JM Smucker accelerates focus on convenience, volume gains with acquisition of Hostess Brands

By Elizabeth Crawford

- Last updated on GMT

Source: Hostess Brands
Source: Hostess Brands

Related tags JM Smucker Hostess brands Twinkies Snacks

With the acquisition of iconic snack cake maker Hostess Brands announced this morning, JM Smucker joins a growing list of packaged food companies padding their portfolios through acquisitions after several rounds of price hikes across categories begin to take a toll on volumes and top line earnings.

JM Smucker announced today it plans to buy Hostess Brands for $5.6bn – or a premium of 54% Hostess Brand’s closing price of $22.18 on Aug. 24 (the last trading day before press reports of a potential transaction). This represents an adjusted EBITDA multiple of approximately 17.2x based on Hostess Brands full year 2023 results and an approximate 13.2x multiple when anticipated synergies of $100m are factored in, according to the companies.

The deal, slated to close late this year or early next, will contribute $1.5bn in net sales to JM Smucker, which also predicts an estimated mid-single digit percentage annual growth rate and accretive adjusted earnings per share in the first fiscal year.

The addition of iconic Hostess Brands products, including Twinkies, DingDongs, HoHos and other baked goods, complements JM Smucker’s fast-growing Uncrustables line of sandwiches and fills out the company’s offering of lunchbox staples, which also includes Jif peanut butter, and convenient snacks.

“The acquisition of Hostess Brands … represents a compelling expansion of our family of brands and a unique opportunity to accelerate our focus on delighting consumers with convenient solutions across different meal and snacking occasions,”​ JM Smucker CEO Mark Smucker said in a press release.

“With this acquisition, we are adding an iconic sweet snacking platform; enhancing our ability to deliver brands consumers love and convenient solutions they desire; and leveraging the attributes Hostess offers, including its strong convenience store distribution and leading innovation pipeline,”​ he added.

Both companies agreed their ethos and go-to-market strategies are closely aligned as are their “deep commitment to inspiring moments of joy and satisfaction,” ​Hostess Brands CEO Andy Callahan said in a release.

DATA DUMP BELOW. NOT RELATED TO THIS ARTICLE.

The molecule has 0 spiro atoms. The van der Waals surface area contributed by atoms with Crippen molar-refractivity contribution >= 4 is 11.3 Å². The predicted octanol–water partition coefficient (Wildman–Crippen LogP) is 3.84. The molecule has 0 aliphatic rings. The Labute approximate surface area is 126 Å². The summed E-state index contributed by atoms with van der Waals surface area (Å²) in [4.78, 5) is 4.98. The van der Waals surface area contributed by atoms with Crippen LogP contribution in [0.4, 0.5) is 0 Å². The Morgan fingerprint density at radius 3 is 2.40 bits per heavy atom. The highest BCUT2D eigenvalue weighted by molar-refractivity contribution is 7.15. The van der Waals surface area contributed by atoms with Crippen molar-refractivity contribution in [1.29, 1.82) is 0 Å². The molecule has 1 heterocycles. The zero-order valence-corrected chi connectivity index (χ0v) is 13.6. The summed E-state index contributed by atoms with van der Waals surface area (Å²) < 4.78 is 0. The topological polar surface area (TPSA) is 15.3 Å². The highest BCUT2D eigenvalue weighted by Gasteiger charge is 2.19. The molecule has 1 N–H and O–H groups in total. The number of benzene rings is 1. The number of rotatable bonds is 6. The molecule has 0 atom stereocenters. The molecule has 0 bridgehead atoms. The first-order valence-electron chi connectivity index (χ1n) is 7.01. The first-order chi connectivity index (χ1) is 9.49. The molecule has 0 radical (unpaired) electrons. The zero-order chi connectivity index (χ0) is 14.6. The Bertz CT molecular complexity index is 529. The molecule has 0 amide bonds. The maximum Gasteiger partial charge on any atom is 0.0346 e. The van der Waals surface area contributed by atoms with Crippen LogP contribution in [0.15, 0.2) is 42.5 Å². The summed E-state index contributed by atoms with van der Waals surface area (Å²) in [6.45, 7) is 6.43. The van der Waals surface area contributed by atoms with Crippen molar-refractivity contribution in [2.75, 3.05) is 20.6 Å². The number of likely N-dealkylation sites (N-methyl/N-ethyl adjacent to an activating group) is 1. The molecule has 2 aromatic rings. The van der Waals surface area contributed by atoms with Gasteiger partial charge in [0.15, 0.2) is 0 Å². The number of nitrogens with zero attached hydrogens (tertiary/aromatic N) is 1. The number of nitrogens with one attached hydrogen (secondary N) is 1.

‘Acquisition … will continue to play an important part in our growth story’

The announcement comes after a strong first quarter for JM Smucker in which it saw US retail consumer net sales grow 49%, most of which came from Jif peanut butter sales lapping a product recall the prior year. The return of Jif to shelves combined with strong sales of frozen Uncrustables sandwiches, helped boost the segment’s volume 28 percentage points in the fourth quarter.

The company similarly reported volume gains across all of its other segments. In this regard, the company stands out from other packaged food companies, many of which have struggled with sluggish volumes that have been offset by price hikes in recent quarters. As many industry players prepare to lap early price increases, concerns are mounting about their ability to drive growth via volume – pushing some companies to look for other ways to pad their portfolio, including through mergers and acquisitions.

Indeed, rumors about Hostess Brand going up for sale began after investors expressed concern about its ability to drive volume growth consistently after it relied on price hikes to boost revenue in recent quarters.

Other recent acquisitions in the packaged food space include Campbell Soup Co’s acquisition of Savos Brands for $2.7bn earlier this year and Unilever’s acquisition of frozen yogurt brand Yasso in North America.

JM Smucker executives hinted at the important role acquisitions would play int is future growth during the company’s most recent fourth quarter earnings report.

“We have, over the last couple of years, been really focused in terms of refining our portfolio. But it does not mean that we’re not interested in acquisitions. We remain very interested,”​ Smucker said during the company’s most recent call with investment analysts.

“The industry as a whole has been somewhat quite on the M&A front, but it’s not for lack of investigating or looking, keeping lines in the water,”​ he added. “We hope that M&A will continue – or acquisition specifically will continue to play an important role in our growth story over time.”

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